Amnesty International on Wednesday reported a global decline in state executions in 2020 due to the pandemic. The report details a global review of death penalty rates from January 2020 through December 2020, which fell by 26% as compared to 2019. Despite the trend, many countries — including Egypt and the United States — significantly increased state killings during this time while India, Qatar, Oman, and Taiwan resumed executions.
Of the executions this year, Iran, Egypt, Iraq, and Saudi Arabia comprised 88% of reported global executions this year. Some countries, however, made great strides toward abolishing the death penalty, such as Chad, and Kazakhstan while no executions were recorded this year in Bahrain, Belarus, Japan, Pakistan or Sudan.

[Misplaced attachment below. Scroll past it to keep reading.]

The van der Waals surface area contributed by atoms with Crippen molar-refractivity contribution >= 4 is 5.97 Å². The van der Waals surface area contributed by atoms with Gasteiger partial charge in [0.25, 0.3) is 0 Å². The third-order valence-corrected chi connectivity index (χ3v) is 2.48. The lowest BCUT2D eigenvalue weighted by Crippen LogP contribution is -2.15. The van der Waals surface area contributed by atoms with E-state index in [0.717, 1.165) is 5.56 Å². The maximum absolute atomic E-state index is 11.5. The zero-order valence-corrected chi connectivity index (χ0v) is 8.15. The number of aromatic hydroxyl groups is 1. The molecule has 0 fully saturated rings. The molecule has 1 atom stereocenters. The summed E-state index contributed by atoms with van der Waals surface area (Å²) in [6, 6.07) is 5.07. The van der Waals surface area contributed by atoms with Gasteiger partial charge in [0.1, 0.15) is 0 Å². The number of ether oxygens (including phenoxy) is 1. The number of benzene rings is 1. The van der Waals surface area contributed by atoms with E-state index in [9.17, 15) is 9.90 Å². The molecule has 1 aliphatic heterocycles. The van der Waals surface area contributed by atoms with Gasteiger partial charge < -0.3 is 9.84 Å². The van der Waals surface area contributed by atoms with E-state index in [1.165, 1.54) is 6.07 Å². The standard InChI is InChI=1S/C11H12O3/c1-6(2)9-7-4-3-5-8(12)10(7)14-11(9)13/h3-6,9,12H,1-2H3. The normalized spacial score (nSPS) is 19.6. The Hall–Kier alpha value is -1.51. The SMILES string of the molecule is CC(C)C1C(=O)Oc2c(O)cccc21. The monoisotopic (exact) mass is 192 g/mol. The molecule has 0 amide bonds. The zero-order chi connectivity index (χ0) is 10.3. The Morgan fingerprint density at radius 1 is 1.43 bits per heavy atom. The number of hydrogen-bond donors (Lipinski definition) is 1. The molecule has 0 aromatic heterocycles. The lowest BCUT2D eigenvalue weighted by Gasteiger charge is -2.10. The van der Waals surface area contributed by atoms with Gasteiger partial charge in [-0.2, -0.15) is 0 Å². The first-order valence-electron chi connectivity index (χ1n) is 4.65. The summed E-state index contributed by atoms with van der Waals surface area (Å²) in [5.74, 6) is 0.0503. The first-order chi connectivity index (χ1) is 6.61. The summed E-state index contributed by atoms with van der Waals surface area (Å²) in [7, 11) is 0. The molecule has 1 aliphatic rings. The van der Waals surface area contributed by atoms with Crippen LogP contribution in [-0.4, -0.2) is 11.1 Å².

The report does not include data from countries — such as China, Vietnam, and North Korea —for which execution figures are kept confidential. While these numbers are absent from the report, Amnesty believes that execution rates in such countries are high.
Amnesty attributes the global drop in execution rates to the COVID-19 pandemic:
Despite some setbacks and additional challenges related to the Covid-19 pandemic, the world’s journey towards global abolition of the death penalty continued unabated. It is now more critical than ever that further steps are taken, at all levels, to ensure that 2021 does not become the year where all this progress is undone.
The UN General Assembly in December 2020 adopted a resolution to suspend use of the death penalty. To date, 123 countries have voted to abolish capital punishment while 38 states have voted to keep the death penalty. Of these countries, 24 countries have abstained while 8 were not present.